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How Do I Choose the Best Multimeter Cables?

A multimeter with red and black cables.
Article Details
  • Written By: Jeremy Laukkonen
  • Edited By: Andrew Jones
  • Last Modified Date: 22 July 2014
  • Copyright Protected:
    2003-2014
    Conjecture Corporation
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Choosing the best multimeter cables can depend on what type of multimeter you have and the sorts of measurements you need to take. The first item you will need to pay attention to is the plug ends, since they will need to be long enough to make a solid electrical contact when inserted into your multimeter. You should also avoid buying the type of multimeter cables that have sheathed plugs if your multimeter lacks the concentric slots necessary to accept that type. The best probe ends can vary widely depending on how you use your meter, and you may want to consider alligator clips, needle probes, or even a current clamp if you believe your work might call for it.

Multimeter cables, which are often referred to as test leads, are the components that allow a multimeter to probe circuits and other electronic components. Some multimeters come with test leads that are either built-in or proprietary, in which case you may not have much of a choice. Most digital multimeters (DMMs) use modular leads though, which can allow you to select the best cables for each particular operation. The cables that a multimeter comes with will often be enough to perform general diagnostic work, but you may sometimes need to select other leads to perform more delicate or complicated operations.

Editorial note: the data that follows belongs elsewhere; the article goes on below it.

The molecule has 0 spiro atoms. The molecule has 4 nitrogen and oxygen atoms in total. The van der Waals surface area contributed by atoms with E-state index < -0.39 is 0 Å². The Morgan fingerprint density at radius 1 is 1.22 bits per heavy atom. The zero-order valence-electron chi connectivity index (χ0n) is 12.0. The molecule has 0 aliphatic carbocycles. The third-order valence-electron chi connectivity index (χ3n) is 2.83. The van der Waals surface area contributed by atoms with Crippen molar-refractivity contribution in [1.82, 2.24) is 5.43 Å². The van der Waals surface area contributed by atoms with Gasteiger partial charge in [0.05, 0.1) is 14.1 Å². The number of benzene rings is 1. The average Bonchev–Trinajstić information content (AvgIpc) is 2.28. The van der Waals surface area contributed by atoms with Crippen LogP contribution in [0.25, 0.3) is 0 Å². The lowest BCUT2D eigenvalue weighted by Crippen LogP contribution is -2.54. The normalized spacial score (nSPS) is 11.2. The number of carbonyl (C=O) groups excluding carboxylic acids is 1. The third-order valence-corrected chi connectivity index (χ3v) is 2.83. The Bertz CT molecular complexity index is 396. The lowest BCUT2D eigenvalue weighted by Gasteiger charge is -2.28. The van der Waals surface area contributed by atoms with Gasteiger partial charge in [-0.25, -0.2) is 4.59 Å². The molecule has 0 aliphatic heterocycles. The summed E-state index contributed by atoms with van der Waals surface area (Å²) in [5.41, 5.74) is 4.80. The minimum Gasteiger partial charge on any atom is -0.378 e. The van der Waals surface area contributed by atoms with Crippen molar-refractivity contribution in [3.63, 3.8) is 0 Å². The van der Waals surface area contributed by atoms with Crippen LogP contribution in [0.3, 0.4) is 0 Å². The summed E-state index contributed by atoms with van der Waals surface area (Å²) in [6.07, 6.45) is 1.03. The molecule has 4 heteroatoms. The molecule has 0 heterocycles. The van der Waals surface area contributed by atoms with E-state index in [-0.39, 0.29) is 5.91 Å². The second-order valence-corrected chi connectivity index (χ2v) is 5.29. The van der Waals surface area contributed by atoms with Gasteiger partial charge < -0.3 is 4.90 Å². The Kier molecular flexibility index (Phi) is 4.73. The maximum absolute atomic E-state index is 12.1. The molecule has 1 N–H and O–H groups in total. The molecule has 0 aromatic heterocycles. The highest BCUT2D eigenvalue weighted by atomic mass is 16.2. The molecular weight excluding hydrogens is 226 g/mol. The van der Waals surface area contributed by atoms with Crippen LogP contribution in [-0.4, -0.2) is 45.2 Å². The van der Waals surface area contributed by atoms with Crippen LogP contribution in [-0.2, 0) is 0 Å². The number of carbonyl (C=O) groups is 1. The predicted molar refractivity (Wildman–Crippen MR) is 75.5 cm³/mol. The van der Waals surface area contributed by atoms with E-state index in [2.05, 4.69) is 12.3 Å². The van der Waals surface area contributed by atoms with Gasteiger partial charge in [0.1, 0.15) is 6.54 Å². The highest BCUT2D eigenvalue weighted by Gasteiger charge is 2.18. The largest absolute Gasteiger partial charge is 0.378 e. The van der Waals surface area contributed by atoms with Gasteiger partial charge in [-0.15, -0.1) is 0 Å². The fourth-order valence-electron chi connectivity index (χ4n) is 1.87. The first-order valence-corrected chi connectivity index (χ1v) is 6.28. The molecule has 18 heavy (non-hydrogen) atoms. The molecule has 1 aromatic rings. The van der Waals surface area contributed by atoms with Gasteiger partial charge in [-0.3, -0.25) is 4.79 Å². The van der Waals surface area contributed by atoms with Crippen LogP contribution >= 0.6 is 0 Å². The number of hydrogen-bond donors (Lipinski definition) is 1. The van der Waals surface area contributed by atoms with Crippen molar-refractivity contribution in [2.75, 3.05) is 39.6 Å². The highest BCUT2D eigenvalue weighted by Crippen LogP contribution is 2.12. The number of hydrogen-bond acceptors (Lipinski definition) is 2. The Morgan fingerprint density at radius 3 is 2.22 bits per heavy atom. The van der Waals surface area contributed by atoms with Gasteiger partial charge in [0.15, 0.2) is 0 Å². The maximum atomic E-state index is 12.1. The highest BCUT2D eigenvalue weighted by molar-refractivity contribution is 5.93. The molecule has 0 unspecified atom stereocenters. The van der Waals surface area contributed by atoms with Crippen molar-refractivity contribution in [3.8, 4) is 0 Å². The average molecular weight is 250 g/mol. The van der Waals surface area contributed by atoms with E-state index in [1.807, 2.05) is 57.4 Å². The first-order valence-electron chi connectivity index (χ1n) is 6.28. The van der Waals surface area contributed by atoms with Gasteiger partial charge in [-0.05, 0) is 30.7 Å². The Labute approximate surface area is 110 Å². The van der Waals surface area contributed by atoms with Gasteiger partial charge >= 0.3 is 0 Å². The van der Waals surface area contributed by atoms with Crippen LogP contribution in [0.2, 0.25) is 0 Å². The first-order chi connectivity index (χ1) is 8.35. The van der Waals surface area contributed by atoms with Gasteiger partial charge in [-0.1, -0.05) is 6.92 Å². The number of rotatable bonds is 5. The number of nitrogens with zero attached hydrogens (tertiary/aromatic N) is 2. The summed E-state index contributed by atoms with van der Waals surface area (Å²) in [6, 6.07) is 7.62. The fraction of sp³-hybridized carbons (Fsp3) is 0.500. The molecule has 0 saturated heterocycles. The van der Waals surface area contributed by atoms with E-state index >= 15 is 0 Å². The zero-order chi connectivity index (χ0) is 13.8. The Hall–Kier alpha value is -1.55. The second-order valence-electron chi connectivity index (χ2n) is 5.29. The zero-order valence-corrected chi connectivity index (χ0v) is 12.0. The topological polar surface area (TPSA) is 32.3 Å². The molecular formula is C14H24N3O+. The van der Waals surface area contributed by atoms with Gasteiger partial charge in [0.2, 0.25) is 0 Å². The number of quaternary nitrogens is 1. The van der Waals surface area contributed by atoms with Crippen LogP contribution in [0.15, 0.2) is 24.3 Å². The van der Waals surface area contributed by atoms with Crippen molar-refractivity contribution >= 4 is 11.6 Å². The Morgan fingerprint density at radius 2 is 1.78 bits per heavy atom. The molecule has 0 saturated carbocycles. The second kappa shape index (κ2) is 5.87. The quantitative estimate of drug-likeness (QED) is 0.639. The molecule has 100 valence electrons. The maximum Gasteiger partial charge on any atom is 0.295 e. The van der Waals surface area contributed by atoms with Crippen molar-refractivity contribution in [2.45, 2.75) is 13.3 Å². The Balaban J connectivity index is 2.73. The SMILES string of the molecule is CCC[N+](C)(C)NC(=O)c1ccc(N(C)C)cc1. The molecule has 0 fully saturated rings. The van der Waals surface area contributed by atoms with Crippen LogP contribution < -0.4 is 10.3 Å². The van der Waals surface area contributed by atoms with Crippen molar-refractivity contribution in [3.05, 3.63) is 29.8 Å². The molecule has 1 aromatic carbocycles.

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Before you begin a selection process, you may want to examine your multimeter. You will need to know the diameter and length of the plug ends on the cables that your multimeter came with, since any replacement leads will need to have similar characteristics. The best multimeter cables for your particular unit will need to have plug ends that are long enough to make good electrical contact, but not so long that they stick out and fail to secure properly. Plug ends that lack an exterior sheath will typically work fine in multimeters that are designed to accept sheathed plugs. The reverse is usually not true, as sheathed plug ends typically will not fit into multimeters that are not designed for them.

Another factor to consider is the probe ends of your new multimeter cables. A common configuration consists of a needle type probe that you can attach alligator clips and other probe ends to. Some of these cables use screw on attachments, while others have push on banana plug connections. If you want your new cables to be compatible with your old ones, you may want to pay attention to that factor.

If you work with high voltages or currents, you must select multimeter cables that are designed specifically for those applications. You may also want to find special radio frequency (RF) probes if you are working with frequencies over 10 Kilohertz (kHz). It is also a good idea to pay attention to factors such as bandwidth and root mean square (RMS) capability if you are working with high frequencies. True RMS capability is especially necessary if you work with non-sinusoidal waveforms.

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